There was a time when many a school board threatened to cancel the football season or disband the school band when its members sensed the voters might vote against the latest school bond measure. The threats were usually idle ones, but they often galvanized enough voters to put the issue over.
Voters are probably more savvy now and don’t fall this trick, but the head of the Internal Revenue Service, Commissioner John Koskinen, apparently doesn’t think so. When Congress last week, by way of the “Cromnibus” budget bill, reduced the IRS’s budget by $346 million (to a measly $10.9 billion), Mr. Koskinen wrapped the old School Bond Dodge in new clothing and announced that the budget cuts could very well result in delayed mailing of income tax refund checks. Not only that, but taxpayers who call in with questions will probably be dealt with by automatic telephone messages instead of human beings. (You know that drill: “All of our agents are busy with other customers.”)
The IRS is also moaning that its workload is expanding greatly now that it will play a role in the implementation of Obamacare. Taxpayers must report on their 2014 tax returns whether they have health insurance (so that those who don’t have it can be tracked down and charged Obama’s special tax). And those who are getting tax credits (subsidies) for the new health insurance will have to report these.
Commissioner Koskinen was a witness at more than one House of Representatives committee hearing about the excesses of the IRS in singling out for the delays and harassment several conservative non-profit organizations that had applied for tax-exempt. When asked questions about the recalcitrant Lois Lerner’s “lost” e-mails, Mr. Koskinen gave answers that were oh-so-polite airballs.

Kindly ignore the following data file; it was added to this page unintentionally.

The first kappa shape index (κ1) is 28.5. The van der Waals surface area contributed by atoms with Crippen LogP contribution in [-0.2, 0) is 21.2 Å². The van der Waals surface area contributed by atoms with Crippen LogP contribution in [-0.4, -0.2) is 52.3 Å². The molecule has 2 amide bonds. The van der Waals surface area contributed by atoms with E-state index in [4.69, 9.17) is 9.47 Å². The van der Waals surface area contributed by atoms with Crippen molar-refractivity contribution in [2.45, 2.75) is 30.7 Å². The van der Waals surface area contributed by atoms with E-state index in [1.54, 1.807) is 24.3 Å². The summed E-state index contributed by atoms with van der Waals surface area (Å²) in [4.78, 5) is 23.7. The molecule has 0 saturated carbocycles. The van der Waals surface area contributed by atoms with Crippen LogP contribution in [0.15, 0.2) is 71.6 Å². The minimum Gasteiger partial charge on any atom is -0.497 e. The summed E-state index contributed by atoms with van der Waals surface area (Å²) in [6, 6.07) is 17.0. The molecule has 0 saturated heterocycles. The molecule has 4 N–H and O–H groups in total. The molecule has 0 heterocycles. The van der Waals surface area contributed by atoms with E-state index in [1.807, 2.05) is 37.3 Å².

Just as the school board of yore wanted the voters to say “yes” to the bond issue, Mr. Koskinen’s aim is to get a supplemental appropriation added to the IRS budget.
He is hoping that many taxpayers will implore their elected Representatives and Senators to restore the cuts so these folks can get their refund checks and their questions answered on the telephone.
What the IRS needs, instead of a one-step-removed lobbying campaign, is more Congressional hearings and some serious investigations into its practices which, from various press reports, suggest that it needs to return to the days when it was considered tough, professional, and thoroughly non-political in the way it did business.
Even Mr. Koskinen wouldn’t disagree with that, at least not publicly. Privately, being an Obama appointee, he is likely to resist any such effort while continuing to lobby for more money.